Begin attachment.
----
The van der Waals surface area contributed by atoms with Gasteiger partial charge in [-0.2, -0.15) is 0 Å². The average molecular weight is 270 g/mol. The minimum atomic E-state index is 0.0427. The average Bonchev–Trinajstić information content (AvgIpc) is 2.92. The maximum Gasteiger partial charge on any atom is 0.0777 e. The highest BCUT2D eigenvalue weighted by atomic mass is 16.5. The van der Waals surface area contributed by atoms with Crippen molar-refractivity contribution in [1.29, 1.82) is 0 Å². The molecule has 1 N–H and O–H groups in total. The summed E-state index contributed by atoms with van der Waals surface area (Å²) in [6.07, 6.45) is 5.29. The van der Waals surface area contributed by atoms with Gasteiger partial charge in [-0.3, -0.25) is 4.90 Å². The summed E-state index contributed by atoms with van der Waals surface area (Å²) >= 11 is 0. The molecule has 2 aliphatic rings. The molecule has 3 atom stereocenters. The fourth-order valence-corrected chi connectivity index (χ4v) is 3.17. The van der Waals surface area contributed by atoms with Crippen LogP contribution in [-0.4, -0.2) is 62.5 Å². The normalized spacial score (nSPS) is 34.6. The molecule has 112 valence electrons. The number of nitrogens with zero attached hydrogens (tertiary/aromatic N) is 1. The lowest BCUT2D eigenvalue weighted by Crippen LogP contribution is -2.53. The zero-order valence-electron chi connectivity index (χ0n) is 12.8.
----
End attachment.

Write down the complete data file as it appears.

The van der Waals surface area contributed by atoms with Gasteiger partial charge in [-0.2, -0.15) is 0 Å². The average molecular weight is 270 g/mol. The minimum atomic E-state index is 0.0427. The average Bonchev–Trinajstić information content (AvgIpc) is 2.92. The maximum Gasteiger partial charge on any atom is 0.0777 e. The highest BCUT2D eigenvalue weighted by atomic mass is 16.5. The van der Waals surface area contributed by atoms with Crippen molar-refractivity contribution in [1.29, 1.82) is 0 Å². The molecule has 1 N–H and O–H groups in total. The summed E-state index contributed by atoms with van der Waals surface area (Å²) in [6.07, 6.45) is 5.29. The van der Waals surface area contributed by atoms with Gasteiger partial charge in [-0.3, -0.25) is 4.90 Å². The summed E-state index contributed by atoms with van der Waals surface area (Å²) >= 11 is 0. The molecule has 2 aliphatic rings. The molecule has 3 atom stereocenters. The fourth-order valence-corrected chi connectivity index (χ4v) is 3.17. The van der Waals surface area contributed by atoms with Crippen LogP contribution in [-0.4, -0.2) is 62.5 Å². The normalized spacial score (nSPS) is 34.6. The molecule has 112 valence electrons. The number of nitrogens with zero attached hydrogens (tertiary/aromatic N) is 1. The lowest BCUT2D eigenvalue weighted by Crippen LogP contribution is -2.53. The zero-order valence-electron chi connectivity index (χ0n) is 12.8.